Scary Movie Two
2001, R, 82 min. Directed by Keenen Ivory Wayans. Starring Andy Richter, Natasha Lyonne, David Cross, Chris Elliott, Tori Spelling, Tim Curry, James Wood, Kathleen Robertson, Marlon Wayans, Shawn Wayans.
REVIEWED By Marjorie Baumgarten, Fri., July 6, 2001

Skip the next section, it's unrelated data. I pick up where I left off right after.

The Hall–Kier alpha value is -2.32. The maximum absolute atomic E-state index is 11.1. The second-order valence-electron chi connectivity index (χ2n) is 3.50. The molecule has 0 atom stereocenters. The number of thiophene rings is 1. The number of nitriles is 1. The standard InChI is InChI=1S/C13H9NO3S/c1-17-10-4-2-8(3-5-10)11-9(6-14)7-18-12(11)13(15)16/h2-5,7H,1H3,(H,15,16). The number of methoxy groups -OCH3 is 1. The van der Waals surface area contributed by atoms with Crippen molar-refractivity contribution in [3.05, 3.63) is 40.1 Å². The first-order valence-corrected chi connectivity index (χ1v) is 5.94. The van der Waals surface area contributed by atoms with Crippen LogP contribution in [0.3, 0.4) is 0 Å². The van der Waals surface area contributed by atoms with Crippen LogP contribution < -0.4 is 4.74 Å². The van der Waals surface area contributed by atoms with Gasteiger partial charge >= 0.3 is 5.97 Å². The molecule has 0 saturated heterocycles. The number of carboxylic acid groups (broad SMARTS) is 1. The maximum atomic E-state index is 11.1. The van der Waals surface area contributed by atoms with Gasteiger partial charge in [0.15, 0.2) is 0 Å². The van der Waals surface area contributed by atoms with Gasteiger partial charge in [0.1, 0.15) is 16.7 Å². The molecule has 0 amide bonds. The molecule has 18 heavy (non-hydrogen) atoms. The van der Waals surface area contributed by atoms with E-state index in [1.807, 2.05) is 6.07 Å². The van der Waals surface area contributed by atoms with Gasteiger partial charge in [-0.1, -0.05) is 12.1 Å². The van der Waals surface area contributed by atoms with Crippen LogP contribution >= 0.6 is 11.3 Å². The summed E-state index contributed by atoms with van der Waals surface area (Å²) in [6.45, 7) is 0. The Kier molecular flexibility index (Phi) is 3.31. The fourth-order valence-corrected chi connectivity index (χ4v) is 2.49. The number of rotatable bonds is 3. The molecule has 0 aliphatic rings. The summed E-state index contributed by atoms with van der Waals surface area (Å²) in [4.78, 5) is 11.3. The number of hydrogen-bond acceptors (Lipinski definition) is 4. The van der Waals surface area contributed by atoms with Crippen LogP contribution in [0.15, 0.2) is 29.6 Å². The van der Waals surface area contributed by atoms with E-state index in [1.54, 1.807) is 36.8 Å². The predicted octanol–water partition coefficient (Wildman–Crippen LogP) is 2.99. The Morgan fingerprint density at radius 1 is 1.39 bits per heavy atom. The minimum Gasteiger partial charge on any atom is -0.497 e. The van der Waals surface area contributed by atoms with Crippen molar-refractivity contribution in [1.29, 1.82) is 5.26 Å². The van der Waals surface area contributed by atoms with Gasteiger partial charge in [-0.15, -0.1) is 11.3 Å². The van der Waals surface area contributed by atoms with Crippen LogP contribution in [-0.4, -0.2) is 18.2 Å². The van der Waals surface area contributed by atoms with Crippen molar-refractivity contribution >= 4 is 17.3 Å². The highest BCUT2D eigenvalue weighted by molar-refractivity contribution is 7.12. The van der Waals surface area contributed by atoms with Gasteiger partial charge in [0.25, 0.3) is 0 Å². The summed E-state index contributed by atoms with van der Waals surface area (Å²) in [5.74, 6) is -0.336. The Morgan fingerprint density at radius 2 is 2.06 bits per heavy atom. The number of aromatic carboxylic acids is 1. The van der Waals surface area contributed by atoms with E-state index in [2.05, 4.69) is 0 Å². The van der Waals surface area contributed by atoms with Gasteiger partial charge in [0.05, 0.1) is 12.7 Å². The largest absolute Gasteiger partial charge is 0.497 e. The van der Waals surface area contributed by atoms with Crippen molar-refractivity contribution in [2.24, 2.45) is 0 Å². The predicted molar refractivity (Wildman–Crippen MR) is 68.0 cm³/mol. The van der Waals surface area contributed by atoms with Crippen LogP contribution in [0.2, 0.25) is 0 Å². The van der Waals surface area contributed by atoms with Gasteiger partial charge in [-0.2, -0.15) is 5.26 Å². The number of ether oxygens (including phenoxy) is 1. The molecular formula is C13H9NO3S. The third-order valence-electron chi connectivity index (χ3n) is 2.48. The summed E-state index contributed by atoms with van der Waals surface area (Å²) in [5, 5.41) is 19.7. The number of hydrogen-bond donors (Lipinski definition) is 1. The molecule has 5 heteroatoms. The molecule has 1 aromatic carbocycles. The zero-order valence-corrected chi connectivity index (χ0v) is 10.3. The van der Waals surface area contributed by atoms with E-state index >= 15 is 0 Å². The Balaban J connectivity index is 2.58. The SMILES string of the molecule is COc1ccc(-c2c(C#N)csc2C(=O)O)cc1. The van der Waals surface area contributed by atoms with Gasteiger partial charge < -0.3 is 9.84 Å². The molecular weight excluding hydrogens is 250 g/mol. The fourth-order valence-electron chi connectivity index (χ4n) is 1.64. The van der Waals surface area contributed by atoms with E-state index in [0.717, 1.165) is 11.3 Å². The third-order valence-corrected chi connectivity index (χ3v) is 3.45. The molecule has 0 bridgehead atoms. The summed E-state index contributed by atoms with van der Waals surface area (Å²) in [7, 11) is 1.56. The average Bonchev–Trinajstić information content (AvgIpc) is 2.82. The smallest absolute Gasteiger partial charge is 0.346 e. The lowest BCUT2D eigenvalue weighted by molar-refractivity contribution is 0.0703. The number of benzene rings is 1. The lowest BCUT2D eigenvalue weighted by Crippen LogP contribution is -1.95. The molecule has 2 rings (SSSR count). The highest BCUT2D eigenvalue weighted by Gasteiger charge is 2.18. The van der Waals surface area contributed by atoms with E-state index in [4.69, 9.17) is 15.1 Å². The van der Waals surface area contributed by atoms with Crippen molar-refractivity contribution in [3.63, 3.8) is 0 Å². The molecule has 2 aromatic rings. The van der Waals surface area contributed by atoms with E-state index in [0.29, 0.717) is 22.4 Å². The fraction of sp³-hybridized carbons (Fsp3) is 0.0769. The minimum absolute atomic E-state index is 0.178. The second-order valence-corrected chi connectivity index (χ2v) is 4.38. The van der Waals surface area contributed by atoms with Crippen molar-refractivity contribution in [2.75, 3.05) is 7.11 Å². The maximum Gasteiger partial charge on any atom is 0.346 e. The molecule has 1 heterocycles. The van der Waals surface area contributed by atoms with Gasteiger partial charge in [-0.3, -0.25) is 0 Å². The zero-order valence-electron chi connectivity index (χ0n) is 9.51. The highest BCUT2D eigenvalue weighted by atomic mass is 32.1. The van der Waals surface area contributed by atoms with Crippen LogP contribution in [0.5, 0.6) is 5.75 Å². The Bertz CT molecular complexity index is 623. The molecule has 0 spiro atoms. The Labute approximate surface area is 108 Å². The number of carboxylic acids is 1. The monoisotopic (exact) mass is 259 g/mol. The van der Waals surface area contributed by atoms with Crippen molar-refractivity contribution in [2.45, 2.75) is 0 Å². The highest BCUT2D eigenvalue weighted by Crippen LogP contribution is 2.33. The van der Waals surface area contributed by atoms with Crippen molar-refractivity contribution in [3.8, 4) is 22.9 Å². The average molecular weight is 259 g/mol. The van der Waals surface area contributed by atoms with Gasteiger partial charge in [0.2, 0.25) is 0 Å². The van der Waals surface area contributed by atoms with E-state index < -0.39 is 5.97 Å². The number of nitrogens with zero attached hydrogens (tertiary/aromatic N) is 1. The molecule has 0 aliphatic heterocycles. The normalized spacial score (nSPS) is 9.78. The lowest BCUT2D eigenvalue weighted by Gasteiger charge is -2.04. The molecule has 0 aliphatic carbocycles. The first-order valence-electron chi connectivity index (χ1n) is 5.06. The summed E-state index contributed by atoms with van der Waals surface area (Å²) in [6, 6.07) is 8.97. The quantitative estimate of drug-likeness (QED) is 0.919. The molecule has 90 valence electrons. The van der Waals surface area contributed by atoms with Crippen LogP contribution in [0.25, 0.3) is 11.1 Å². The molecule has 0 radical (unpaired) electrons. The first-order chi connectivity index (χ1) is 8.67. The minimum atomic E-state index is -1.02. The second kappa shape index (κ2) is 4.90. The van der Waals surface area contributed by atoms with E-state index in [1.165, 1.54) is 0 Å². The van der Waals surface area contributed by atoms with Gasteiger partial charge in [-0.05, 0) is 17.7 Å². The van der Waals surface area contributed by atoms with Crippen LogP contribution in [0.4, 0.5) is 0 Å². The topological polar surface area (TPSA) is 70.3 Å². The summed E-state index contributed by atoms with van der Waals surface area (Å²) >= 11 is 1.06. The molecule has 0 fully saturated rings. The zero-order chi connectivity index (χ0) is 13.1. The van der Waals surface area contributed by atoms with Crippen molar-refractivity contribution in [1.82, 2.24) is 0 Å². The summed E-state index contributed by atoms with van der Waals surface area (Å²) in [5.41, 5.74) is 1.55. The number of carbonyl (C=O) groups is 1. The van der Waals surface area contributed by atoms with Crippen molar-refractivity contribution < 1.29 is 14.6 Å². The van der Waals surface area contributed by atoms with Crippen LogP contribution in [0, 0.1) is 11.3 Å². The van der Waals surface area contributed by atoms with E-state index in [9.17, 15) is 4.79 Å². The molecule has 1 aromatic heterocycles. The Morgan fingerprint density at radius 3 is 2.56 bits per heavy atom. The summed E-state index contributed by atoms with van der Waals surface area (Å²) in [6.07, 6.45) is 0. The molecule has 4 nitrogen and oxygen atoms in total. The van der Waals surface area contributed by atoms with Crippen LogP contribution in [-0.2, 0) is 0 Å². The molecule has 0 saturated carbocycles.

Before Scary Movie 2 is through, Chris Elliott dry-humps a turkey, David Cross fellates himself, and James Woods vomits projectilely and repeatedly. By the time it's over, you may find yourself feeling something like that poor prop turkey -- humped, abused, and discarded. Viewers of Scary Movie 2, however, are certainly willing participants. The ads trumpet the movie's crass intentions. The original's ad campaign misled us by promising, “No Mercy. No Shame. No Sequel.” But after soaring into blockbuster history with a $260 million take, the esteemed producers at Dimension Films (the action-movie arm of mini-major distributor Miramax Films) fired up the inexhaustible Team Wayans for a parodic redux -- or something along those lines. Goofing on other movies -- especially horror movies -- is what the whole Scary Movie juggernaut is about. And, inevitably, the sequel scores a couple of decent laughs at the expense of some popular horror riffs. But Scary Movie 2 doesn't limit itself to horror. Everything in the popular media is fair game -- from NBA commercials to The Weakest Link to Dude, Where's My Car? and Charlie's Angels (the movie). In fact, this sequel, which was completed in what seemed like a mere few hours before its release into theatres, capitalizes on its contemporaneity by including jokes about things like Firestone tires and last February's Hannibal. These jokes are not necessarily funny, but their up-to-the-minute currency can easily be mistaken for insight when it is really little more than fast-fingered pilfering. Scary Movie 2 is not interested in telling us a story; it is instead designed as a nonstop gagfest (interpret that term however you please). It opens with a spoof of The Exorcist that, aside from having absolutely nothing to do with the rest of the movie, may offer the best, and most sustained, minutes of the film. Despite the reprisal of many original characters from the first Scary Movie, this sequel's not otherwise big on continuity. The whole thing reeks of sequelitis, with an emphasis on the rude and crude. If it were funny that might be one thing, but I get the feeling the only ones really laughing are the Wayans clan -- and Marlon Brando, who was cast in Scary Movie 2 but bailed (due to illness) before it came time for him to shoot.